# Cross section (geometry)

Cross section (geometry)
Graphical projection Part of a series on: Planar Parallel projection Orthographic projection Multiviews Plan, or floor plan Section Elevation Auxiliary Axonometric projection (i.e. pictorials) Isometric projection Dimetric projection Trimetric projection Oblique projection Cavalier projection Cabinet projection Perspective projection Linear perspective One-point perspective Two-point perspective Three-point perspective Zero-point perspective Curvilinear perspective Reverse perspective Views Bird's-eye view/Aerial view Detail view 3/4 perspective Cutaway drawing Exploded view drawing Fisheye Fixed 3D Panorama Top-down perspective Worm's-eye view Zoom v · d · e

In geometry, a cross-section is the intersection of a figure in 2-dimensional space with a line, or of a body in 3-dimensional space with a plane, etc. More plainly, when cutting an object into slices one gets many parallel cross-sections.

Cavalieri's principle states that solids with corresponding cross-sections of equal areas have equal volumes.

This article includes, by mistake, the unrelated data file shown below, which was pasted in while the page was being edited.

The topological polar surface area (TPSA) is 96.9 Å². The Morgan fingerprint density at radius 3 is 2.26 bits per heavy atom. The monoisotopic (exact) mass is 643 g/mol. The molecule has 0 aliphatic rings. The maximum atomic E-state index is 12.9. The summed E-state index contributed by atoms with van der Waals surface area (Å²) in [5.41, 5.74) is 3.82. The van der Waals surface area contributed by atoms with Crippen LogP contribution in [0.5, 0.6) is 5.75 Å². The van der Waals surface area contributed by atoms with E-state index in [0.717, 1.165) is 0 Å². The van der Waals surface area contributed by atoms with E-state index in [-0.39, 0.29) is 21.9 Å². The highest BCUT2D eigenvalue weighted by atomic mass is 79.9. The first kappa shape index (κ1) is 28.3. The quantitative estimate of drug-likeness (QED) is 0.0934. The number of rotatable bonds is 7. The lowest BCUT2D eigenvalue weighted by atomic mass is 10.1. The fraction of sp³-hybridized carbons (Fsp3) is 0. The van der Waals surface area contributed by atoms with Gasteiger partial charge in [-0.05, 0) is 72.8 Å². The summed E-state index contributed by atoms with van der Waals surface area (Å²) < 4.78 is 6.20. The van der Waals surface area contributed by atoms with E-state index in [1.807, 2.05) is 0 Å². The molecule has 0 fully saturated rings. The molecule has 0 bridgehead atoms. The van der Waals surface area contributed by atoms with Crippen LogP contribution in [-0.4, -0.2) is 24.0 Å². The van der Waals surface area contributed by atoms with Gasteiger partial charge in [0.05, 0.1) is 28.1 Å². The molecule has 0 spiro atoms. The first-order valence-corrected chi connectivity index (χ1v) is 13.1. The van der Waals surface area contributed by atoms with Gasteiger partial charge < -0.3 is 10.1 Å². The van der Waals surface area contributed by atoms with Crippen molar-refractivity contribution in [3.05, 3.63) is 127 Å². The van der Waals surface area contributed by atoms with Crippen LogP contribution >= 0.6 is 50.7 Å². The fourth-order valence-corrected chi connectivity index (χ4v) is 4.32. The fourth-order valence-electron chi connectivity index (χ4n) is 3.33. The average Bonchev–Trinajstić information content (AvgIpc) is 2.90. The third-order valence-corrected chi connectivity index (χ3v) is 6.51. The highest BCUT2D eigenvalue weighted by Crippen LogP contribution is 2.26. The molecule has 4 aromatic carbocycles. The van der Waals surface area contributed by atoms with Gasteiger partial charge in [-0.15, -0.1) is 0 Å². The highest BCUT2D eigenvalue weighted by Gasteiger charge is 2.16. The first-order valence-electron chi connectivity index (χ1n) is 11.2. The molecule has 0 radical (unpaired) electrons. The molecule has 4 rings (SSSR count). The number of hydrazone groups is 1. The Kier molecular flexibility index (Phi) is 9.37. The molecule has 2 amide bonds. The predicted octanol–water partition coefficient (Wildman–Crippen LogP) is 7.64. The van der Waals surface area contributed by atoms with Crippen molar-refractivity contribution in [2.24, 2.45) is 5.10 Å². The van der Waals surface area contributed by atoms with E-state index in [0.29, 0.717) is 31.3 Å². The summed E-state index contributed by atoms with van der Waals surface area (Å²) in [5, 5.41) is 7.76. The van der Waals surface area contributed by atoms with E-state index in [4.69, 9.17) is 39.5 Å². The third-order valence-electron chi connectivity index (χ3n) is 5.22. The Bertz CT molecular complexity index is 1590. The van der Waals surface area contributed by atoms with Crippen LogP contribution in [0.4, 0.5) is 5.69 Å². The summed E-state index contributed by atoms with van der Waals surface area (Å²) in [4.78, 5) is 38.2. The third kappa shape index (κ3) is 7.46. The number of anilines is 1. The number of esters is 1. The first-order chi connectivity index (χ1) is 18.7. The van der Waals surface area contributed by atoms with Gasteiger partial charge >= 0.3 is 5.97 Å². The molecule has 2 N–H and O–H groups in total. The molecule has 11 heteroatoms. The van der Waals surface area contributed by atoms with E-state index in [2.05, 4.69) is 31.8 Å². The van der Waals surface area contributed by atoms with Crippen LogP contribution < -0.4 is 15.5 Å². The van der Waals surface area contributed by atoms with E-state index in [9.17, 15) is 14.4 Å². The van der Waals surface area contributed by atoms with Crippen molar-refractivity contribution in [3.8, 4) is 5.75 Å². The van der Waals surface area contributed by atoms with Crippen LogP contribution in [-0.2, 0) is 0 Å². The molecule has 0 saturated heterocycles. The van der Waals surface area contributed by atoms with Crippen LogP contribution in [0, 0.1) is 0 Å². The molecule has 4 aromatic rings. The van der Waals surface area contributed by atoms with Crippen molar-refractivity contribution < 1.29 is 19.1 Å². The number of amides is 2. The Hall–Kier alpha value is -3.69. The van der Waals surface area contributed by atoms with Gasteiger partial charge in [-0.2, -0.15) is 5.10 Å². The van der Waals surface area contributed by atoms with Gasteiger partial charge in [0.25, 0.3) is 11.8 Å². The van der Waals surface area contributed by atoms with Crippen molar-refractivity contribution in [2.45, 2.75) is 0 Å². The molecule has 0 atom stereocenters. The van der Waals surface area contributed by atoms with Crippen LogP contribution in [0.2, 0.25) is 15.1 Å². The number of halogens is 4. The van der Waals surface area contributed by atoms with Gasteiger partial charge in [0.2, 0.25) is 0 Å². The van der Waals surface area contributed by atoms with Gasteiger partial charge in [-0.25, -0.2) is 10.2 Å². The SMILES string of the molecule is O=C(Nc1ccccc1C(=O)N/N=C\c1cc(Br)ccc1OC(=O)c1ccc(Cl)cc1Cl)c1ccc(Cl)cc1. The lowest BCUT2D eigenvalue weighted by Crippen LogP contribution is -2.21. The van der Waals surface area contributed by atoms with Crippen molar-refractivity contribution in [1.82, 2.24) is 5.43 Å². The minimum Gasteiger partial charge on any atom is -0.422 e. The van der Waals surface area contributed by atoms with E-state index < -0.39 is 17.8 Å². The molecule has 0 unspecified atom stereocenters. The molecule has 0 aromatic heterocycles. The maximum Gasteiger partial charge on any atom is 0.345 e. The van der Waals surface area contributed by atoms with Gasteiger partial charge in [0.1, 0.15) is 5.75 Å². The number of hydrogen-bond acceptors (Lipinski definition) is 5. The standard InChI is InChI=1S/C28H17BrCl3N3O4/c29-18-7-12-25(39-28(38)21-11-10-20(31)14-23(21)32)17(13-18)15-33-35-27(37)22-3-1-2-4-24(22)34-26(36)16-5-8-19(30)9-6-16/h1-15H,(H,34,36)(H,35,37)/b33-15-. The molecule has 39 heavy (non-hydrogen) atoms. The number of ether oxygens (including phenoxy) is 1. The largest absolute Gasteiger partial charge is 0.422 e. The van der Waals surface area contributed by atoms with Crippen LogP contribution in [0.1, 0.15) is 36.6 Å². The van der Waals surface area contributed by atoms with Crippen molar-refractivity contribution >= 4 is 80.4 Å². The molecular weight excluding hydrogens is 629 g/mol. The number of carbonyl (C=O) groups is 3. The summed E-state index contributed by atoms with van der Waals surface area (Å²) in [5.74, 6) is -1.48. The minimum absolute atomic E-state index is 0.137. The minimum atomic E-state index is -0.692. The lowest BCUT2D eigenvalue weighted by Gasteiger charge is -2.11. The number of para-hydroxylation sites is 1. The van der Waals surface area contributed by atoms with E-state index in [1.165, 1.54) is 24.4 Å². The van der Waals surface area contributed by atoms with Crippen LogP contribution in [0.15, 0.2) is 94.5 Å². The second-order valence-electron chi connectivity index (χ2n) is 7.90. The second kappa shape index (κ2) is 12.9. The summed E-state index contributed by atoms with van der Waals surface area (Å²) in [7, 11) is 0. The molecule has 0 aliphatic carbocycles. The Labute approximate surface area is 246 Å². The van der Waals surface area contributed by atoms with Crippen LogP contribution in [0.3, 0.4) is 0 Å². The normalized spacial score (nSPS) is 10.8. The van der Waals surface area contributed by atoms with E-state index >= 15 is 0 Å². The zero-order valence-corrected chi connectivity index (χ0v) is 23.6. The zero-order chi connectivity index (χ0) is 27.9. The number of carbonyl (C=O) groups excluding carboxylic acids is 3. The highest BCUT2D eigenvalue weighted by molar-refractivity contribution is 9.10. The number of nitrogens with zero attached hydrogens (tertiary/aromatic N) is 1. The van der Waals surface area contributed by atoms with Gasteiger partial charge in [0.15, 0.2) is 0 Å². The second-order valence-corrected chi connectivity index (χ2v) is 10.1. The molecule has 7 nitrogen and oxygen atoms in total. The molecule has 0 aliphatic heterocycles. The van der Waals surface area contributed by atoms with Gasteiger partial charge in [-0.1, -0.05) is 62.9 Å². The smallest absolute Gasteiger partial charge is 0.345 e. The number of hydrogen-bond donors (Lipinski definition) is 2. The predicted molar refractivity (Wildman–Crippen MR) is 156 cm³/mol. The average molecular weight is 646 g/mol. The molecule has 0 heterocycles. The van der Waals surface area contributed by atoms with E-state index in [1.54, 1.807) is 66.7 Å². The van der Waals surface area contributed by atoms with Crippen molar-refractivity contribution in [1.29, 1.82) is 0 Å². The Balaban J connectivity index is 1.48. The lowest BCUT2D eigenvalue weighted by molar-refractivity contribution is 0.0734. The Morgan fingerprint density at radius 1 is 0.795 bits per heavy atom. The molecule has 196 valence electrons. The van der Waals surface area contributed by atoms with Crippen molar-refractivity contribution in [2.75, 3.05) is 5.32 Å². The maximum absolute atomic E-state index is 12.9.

The cross-sectional area (A') of an object when viewed from a particular angle is the total area of the orthographic projection of the object from that angle. For example, a cylinder of height h and radius r has A' = πr2 when viewed along its central axis, and A' = 3πrh when viewed from an orthogonal direction. A sphere of radius r has A' = πr2 when viewed from any angle. More generically, A' can be calculated by evaluating the following surface integral: $A' = \iint \limits_\mathrm{top} d\mathbf{A} \cdot \mathbf{\hat{r}},$

where $\mathbf{\hat{r}}$ is a unit vector pointing along the viewing direction toward the viewer, $d\mathbf{A}$ is a surface element with outward-pointing normal, and the integral is taken only over the top-most surface, that part of the surface that is "visible" from the perspective of the viewer. For a convex body, each ray through the object from the viewer's perspective crosses just two surfaces. For such objects, the integral may be taken over the entire surface (A) by taking the absolute value of the integrand (so that the "top" and "bottom" of the object do not subtract away, as would be required by the Divergence Theorem applied to the constant vector field $\mathbf{\hat{r}}$) and dividing by two: $A' = \frac{1}{2} \iint \limits_A | d\mathbf{A} \cdot \mathbf{\hat{r}}|$